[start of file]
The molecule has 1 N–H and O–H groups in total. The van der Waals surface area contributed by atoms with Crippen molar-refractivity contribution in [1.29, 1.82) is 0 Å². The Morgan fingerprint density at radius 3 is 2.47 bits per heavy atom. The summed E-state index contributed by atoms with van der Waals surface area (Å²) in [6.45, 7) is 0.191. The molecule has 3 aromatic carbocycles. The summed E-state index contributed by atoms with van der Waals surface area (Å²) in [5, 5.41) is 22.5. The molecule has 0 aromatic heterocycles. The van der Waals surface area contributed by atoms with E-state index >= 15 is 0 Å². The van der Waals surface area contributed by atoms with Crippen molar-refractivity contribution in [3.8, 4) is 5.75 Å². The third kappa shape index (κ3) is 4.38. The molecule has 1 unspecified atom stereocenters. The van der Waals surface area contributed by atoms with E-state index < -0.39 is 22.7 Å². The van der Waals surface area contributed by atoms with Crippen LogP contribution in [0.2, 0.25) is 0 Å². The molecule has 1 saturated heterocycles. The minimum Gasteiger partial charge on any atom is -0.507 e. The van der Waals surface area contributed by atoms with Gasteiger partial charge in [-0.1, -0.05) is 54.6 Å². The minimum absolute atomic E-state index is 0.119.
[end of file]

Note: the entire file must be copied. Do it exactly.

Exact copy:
The molecule has 1 N–H and O–H groups in total. The van der Waals surface area contributed by atoms with Crippen molar-refractivity contribution in [1.29, 1.82) is 0 Å². The Morgan fingerprint density at radius 3 is 2.47 bits per heavy atom. The summed E-state index contributed by atoms with van der Waals surface area (Å²) in [6.45, 7) is 0.191. The molecule has 3 aromatic carbocycles. The summed E-state index contributed by atoms with van der Waals surface area (Å²) in [5, 5.41) is 22.5. The molecule has 0 aromatic heterocycles. The van der Waals surface area contributed by atoms with E-state index >= 15 is 0 Å². The van der Waals surface area contributed by atoms with Crippen molar-refractivity contribution in [3.8, 4) is 5.75 Å². The third kappa shape index (κ3) is 4.38. The molecule has 1 unspecified atom stereocenters. The van der Waals surface area contributed by atoms with E-state index < -0.39 is 22.7 Å². The van der Waals surface area contributed by atoms with Crippen LogP contribution in [0.2, 0.25) is 0 Å². The molecule has 1 saturated heterocycles. The minimum Gasteiger partial charge on any atom is -0.507 e. The van der Waals surface area contributed by atoms with Gasteiger partial charge in [-0.1, -0.05) is 54.6 Å². The minimum absolute atomic E-state index is 0.119.